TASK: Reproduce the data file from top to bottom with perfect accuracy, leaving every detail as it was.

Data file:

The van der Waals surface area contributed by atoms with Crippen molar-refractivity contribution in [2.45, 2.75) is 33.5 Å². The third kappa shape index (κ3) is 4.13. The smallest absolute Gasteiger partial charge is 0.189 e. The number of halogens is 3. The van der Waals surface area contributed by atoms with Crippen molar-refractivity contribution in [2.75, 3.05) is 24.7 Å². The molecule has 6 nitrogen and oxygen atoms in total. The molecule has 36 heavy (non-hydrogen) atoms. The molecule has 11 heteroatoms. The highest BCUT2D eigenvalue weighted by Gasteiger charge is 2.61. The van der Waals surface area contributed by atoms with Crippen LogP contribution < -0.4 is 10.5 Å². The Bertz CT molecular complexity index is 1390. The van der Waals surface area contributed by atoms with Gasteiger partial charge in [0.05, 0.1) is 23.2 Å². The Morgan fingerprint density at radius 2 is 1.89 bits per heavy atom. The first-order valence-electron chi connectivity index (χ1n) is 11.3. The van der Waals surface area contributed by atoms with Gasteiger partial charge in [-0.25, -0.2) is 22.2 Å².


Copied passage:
The van der Waals surface area contributed by atoms with Crippen molar-refractivity contribution in [2.45, 2.75) is 33.5 Å². The third kappa shape index (κ3) is 4.13. The smallest absolute Gasteiger partial charge is 0.189 e. The number of halogens is 3. The van der Waals surface area contributed by atoms with Crippen molar-refractivity contribution in [2.75, 3.05) is 24.7 Å². The molecule has 6 nitrogen and oxygen atoms in total. The molecule has 36 heavy (non-hydrogen) atoms. The molecule has 11 heteroatoms. The highest BCUT2D eigenvalue weighted by Gasteiger charge is 2.61. The van der Waals surface area contributed by atoms with Crippen LogP contribution < -0.4 is 10.5 Å². The Bertz CT molecular complexity index is 1390. The van der Waals surface area contributed by atoms with Gasteiger partial charge in [0.05, 0.1) is 23.2 Å². The Morgan fingerprint density at radius 2 is 1.89 bits per heavy atom. The first-order valence-electron chi connectivity index (χ1n) is 11.3. The van der Waals surface area contributed by atoms with Gasteiger partial charge in [-0.25, -0.2) is 22.2 Å².